Betty Woodman

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Elizabeth "Betty" Woodman
Born
Elizabeth Abrahams

(1930-05-14)May 14, 1930
DiedJanuary 2, 2018(2018-01-02) (aged 87)
NationalityAmerican
EducationSchool for American Craftsmen (Alfred University)
Alma materAlfred University
Known forPottery
Home townNorwalk, Connecticut

Elizabeth "Betty" Woodman (née Abrahams; May 14, 1930 – January 2, 2018) was an American ceramic artist.

Betty Woodman was born in Norwalk, Connecticut, and she attended the School for American Craftsmen at Alfred University in New York from 1948 until 1950[1]. She began her career in the 1950s as a production potter. Her career moved from functional pottery to fresh and exuberant art culminating in a retrospective show at the Metropolitan Museum of Art in New York in 2006 [2] and a solo show at the Institute of Contemporary Arts in London in 2016 with the very appropriate title Theatre of the Domestic.[3] She taught for thirty years at the University of Colorado sharing her energy for ceramics with her students.[4]

Awards and honors[edit]

Woodman's awards and honors include:[5]

Exhibitions[edit]

Woodman has exhibited at museums and galleries in the US and internationally, including:

Collections[edit]

Woodman's work is included in public collections, including:

Other contributions[edit]

In the 1991 documentary Thinking Out Loud, Woodman is interviewed by curator and painter John Perreault. In 2006 the monograph, Betty Woodman,[19] was produced in conjunction with her retrospective at the Metropolitan Museum of Art, and it includes curatorial essays by Janet Koplos, Barry Schwabsky, and Arthur Danto.[citation needed]

References[edit]

  1. ^ Benezit Dictionary of Artists.
  2. ^ a b "The Art of Betty Woodman | The Metropolitan Museum of Art". www.metmuseum.org. Retrieved 2016-05-02.
  3. ^ a b "Betty Woodman: Theatre of the Domestic". ica.org.uk. Retrieved 2016-05-02.
  4. ^ a b Betty Woodman. Amsterdam: Stedelijk Museum. 1996. p. 7. ISBN 9050061117. OCLC 37297410.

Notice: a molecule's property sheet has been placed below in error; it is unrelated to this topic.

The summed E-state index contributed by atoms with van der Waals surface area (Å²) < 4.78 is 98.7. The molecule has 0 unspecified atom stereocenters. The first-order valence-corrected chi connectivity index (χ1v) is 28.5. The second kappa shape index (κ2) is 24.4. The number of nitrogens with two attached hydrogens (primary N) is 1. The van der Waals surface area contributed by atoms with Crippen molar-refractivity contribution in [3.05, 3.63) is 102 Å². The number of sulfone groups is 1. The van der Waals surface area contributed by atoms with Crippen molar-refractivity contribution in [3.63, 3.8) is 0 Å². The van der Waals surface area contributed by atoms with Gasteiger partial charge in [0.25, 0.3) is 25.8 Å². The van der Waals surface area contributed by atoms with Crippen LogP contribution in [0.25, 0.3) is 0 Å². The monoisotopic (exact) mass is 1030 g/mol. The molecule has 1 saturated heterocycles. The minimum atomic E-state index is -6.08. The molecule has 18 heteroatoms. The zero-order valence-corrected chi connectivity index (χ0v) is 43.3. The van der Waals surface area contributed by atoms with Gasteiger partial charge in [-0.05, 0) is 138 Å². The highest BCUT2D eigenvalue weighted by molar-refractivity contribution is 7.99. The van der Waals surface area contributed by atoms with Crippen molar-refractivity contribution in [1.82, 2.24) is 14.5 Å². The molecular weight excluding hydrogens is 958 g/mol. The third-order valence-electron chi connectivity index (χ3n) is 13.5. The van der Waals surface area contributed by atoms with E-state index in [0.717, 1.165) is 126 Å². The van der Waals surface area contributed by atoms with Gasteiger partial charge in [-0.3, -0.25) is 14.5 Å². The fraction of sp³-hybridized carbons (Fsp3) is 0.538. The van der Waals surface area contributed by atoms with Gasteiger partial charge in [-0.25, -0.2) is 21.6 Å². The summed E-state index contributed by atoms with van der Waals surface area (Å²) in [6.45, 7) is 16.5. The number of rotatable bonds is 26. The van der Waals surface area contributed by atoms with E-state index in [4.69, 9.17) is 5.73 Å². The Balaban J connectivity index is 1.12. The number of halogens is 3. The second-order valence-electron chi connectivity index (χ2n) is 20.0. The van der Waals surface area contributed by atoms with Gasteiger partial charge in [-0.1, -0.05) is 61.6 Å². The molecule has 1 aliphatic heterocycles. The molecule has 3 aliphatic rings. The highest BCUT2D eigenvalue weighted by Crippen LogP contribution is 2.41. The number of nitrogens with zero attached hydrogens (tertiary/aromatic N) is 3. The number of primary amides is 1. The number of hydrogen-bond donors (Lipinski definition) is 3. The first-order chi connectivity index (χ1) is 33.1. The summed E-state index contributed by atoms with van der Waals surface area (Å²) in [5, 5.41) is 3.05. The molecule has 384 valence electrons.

5. ^ Familiar-Studio.com, Familiar. "Betty Woodman - Salon 94". Salon94. Retrieved 2016-05-02.
  6. ^ "Honorary Degrees, University Medals and Distinguished Service Awards Full List A-Z". University of Colorado. 2014-06-23. Retrieved 2018-03-07.
  7. ^ "Honorary Degree Recipients|1990-2016" (PDF). Retrieved March 7, 2018.
  8. ^ "Masters: Betty Woodman". craftcouncil.org. Retrieved 2016-05-02.
  9. ^ Betty Woodman : February 16-April 14, 2002, Daum Museum of Contemporary Art. Sedalia, Missouri: Daum Museum of Contemporary Art. 2002.
  10. ^ "Pillow Pitcher". Museum of Fine Arts, Boston. Retrieved 2016-05-02.
  11. ^ "Betty Woodman | Deco Lake Shore | The Met". The Metropolitan Museum of Art, i.e. The Met Museum. Retrieved 2016-05-02.
  12. ^ "Betty Woodman | MoMA". The Museum of Modern Art. Retrieved 2016-05-02.
  13. ^ "Whitney Museum of American Art: Betty Woodman". collection.whitney.org. Retrieved 2016-05-02.
  14. ^ "Artist Info". www.nga.gov. Retrieved 2016-05-02.
  15. ^ Art, Philadelphia Museum of Art. "Philadelphia Museum of Art - Collections Object : Diptych Vases, Orpheus". philamuseum.org. Retrieved 2016-05-02.
  16. ^ "Pillow Vase | Woodman, Betty | V&A Search the Collections". collections.vam.ac.uk. Retrieved 2016-05-02.
  17. ^ Woodman, Betty. "Betty Woodman, "Cup With Gondola, 1982," Minneapolis Institute of Art". Retrieved Mar 9, 2019.
  18. ^ "Betty Woodman, "Urn, c. 1985," Minneapolis Institute of Art". Retrieved March 9, 2019.
  19. ^ Woodman, Betty (2006-01-01). Betty Woodman. Monacelli Press. ISBN 9781580931687.

Bibliography

  • The Ceramics of Betty Woodman, exhibition catalogue, Freedman Gallery, Albright College,Reading, 1986.
  • Berlind, Robert: Betty Woodman: Between Sculpture and Painting, exhibition catalogue, Blanden Memorial Art Museum, Fort Dodge, Iowa, 1999.
  • Danto, Arthus C/Koplos, Janet/Schwabsky, Barry: Betty Woodman, Monacelli Press, New York, 2006.

External links[edit]